Local excision is the treatment of choice; incompletely resected lesions can recur. Malignant transformation is r
Bone-producing malignant mesenchymal tumor.

Most common primary malignant tumor of bone, with 75% occurring in patients younger than 20 years of age, the second smaller incidence peak occurs in elderly patients.

Most tumors arise in the metaphyseal region of the long bones of the extremities, with almost 60% occurring about the knee, 15% around the hip, 10% at the shoulder, and 8% in the jaw.

The most common type of osteosarcoma is primary, solitary, intramedullary, and poorly differentiated, producing a predominantly bony matrix.
Osteosarcoma pathogenesis
Several genetic mutations are closely associated with the development of osteosarcoma.

Retinoblastoma (RB) gene mutations occur in 60% to 70% of sporadic tumors.

Spontaneous osteosarcomas also frequently exhibit mutations in genes that regulate the cell cycle including p53, cyclins, cyclin-dependent kinases, and kinase inhibitors.
What are the clinical manifetations of osteosarcoma? Treatment?
At the time of diagnosis, approximately 10% to 20% of patients have demonstrable pulmonary metastases.

Despite aggressive behavior, standard treatment with chemotherapy and limb-salvage therapy currently yields long-term survivals of 60% to 70%.
What is secondary osteosarcomas?
Secondary osteosarcomas occur in an older age group than do primary osteosarcomas. They most commonly develop in the setting of Paget disease or previous radiation exposure.

Secondary osteosarcomas are highly aggressive tumors that do not respond well to therapy
Osteochondromas are also called exostoses; they are relatively common benign cartilage-capped outgrowths attached by a bony stalk to the underlying skeleton.

Osteochondromas vary from
1-20 cm in size. The cap is benign hyaline cartilage, resembling disorganized growth plate undergoing endochondral ossification.

usually occur near the end of the long bone, and characterized by outpocketing.
Benign tumors of hyaline cartilage.

When they arise within the medulla, they are termed enchondromas.

When they arise on the bone surface they are called juxtacortical chondromas.
Chondrosarcoma. Diference between low grade and high grade chondrosarcoma?
within the medullary cavity of the bone to form an expansile glistening mass that often erodes the cortex.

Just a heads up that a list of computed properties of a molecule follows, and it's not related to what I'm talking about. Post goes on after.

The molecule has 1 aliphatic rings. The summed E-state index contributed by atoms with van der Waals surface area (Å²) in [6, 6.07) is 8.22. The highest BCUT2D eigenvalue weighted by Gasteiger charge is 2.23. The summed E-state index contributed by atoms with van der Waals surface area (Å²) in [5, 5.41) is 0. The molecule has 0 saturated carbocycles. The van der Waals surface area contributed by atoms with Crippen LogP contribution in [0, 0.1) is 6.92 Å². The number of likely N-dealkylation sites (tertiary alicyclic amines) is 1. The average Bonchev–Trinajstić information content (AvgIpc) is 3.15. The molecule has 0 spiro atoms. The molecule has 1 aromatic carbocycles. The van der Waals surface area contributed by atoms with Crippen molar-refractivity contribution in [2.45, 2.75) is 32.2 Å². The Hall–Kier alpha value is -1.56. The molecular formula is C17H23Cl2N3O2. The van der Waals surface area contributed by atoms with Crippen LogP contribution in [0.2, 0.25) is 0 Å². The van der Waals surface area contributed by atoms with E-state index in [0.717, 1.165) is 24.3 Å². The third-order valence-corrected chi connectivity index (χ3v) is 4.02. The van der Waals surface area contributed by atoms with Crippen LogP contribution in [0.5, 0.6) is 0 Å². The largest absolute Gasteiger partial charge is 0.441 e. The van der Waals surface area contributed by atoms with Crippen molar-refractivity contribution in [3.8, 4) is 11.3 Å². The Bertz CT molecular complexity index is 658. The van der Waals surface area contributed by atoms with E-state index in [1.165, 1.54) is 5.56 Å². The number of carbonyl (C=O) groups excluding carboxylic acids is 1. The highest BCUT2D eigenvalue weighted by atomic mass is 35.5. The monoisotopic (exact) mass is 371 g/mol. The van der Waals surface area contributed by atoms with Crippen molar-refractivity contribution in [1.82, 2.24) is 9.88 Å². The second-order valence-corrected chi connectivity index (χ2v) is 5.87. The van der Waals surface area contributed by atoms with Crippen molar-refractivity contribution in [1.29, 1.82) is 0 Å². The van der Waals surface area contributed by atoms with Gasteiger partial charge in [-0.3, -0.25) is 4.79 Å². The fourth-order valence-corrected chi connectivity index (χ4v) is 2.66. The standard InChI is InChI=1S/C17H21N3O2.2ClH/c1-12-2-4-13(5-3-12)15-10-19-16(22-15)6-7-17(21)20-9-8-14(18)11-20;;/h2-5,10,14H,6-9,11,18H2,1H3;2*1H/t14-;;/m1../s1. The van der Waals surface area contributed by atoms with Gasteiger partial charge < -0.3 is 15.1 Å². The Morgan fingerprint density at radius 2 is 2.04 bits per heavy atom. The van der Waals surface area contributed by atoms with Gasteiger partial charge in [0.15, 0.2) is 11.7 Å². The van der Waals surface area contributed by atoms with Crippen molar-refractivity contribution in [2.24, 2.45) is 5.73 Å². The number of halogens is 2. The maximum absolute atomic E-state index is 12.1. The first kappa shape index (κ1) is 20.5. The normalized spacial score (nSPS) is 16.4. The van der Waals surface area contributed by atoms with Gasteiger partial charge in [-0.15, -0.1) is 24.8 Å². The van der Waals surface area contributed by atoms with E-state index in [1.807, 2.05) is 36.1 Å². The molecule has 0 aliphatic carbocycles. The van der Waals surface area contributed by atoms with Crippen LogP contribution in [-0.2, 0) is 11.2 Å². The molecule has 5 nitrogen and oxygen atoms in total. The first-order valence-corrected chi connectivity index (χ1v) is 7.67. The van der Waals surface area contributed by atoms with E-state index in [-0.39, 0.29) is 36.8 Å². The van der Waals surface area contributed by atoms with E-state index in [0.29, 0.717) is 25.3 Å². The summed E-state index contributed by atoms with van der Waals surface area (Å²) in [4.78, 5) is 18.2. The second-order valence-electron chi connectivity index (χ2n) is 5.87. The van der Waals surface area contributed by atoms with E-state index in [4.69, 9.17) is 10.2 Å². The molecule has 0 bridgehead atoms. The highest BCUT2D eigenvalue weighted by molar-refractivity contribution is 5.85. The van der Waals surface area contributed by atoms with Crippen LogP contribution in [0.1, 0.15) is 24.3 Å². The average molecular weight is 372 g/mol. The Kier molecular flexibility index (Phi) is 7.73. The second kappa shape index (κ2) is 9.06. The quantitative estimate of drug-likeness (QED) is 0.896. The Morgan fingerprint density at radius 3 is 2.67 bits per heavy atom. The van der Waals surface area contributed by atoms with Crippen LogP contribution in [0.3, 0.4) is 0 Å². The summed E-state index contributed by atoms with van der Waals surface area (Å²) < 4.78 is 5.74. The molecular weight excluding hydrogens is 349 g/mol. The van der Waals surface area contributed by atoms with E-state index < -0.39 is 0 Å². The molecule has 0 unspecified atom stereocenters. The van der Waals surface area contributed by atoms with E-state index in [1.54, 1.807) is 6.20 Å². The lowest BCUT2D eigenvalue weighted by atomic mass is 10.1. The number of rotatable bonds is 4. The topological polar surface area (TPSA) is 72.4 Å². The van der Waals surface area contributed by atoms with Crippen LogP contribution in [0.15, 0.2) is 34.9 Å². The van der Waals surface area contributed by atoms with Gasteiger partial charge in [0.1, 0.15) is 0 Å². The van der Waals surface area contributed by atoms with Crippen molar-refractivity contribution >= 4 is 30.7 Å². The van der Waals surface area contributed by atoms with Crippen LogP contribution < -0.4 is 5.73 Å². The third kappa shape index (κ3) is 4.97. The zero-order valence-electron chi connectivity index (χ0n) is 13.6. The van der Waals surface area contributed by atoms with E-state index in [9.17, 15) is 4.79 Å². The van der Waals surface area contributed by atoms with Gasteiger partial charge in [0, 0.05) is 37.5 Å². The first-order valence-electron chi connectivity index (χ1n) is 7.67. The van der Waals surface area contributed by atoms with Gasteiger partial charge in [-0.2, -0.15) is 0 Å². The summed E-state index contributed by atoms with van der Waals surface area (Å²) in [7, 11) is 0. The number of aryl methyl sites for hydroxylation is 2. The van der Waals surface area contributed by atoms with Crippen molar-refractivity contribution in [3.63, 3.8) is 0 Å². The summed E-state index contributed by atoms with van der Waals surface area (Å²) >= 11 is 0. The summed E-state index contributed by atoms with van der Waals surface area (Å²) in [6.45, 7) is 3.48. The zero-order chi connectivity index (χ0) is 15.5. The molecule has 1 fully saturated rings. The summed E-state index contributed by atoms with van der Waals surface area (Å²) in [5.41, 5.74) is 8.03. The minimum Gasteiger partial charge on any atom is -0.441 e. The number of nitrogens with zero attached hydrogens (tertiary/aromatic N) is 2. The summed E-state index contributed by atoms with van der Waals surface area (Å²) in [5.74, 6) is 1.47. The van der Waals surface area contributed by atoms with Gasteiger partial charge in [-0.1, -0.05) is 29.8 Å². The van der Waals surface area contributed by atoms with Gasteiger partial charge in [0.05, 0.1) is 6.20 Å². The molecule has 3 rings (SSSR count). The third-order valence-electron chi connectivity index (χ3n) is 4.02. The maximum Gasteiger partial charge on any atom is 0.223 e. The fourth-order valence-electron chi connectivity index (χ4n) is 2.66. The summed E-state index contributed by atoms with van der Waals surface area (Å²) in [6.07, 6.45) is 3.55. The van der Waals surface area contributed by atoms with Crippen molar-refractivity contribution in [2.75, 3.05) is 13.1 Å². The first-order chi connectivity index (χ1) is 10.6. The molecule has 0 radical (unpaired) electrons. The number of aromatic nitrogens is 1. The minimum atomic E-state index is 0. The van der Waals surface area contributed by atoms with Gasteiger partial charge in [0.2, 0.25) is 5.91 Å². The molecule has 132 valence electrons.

They exhibit malignant hyaline and myxoid cartilage.

Tumor grade is determined by cellularity, cytologic atypia, and mitotic activity

Low-grade tumors resemble normal cartilage.

Higher grade lesions contain pleomorphic chondrocytes with frequent mitotic figures. Multinucleated cells are present with lacunae containing two or more chondrocytes.
What part of the body do chondrosarcomas typically arise?
Chondrosarcomas commonly arise in the pelvis, shoulder, and ribs presenting as painful, progressively enlarging masses.

There is also a direct correlation between grade and biologic behavior of the tumor.
What are some prognostic factors of chondrosarcoma?
Fortunately, most conventional chondrosarcomas are indolent and low-grade, with a 5-year survival rate of 80% to 90% (vs 43% for grade 3 tumors); grade 1 tumors rarely metastasize, whereas 70% of the grade 3 tumors disseminate.

Size is another prognostic feature, with tumors larger than 10 cm being significantly more aggressive than smaller tumors.

Chondrosarcomas metastasize hematogenously, preferentially to the lungs and skeleton.

Conventional chondrosarcomas are treated with wide surgical excision (chemotherapy for the mesenchymal and dedifferentiated variants because of their aggressive clinical course).
Ewing sarcoma and primitive neuroectodermal tumor
Primary malignant small round-cell tumors of bone and soft tissue.

Most patients are 10 to 15 years old.

Approximately 95% of patients with Ewing tumor have t(11;22) (q24;q12) or t(21;22) (q22;q12).
Where do ewing sarcoma and PNETs tyically arise? What does treatment involve?
Ewing sarcoma and PNET’s typically present as painful enlarging masses in the diaphyses of long tubular bones (especially the femur) and the pelvic flat bones.

Treatment includes chemotherapy and surgical excision with or without radiation.
Metastic disease
Metastatic tumors are the most common malignant tumor of bone.

In adults more than 75% of skeletal metastases originate from cancers of the prostate, breast, kidney, and lung.

In children, neuroblastoma, Wilms' tumor, osteosarcoma, Ewing sarcoma, and rhabdomyosarcoma are the common sources of bony metastases.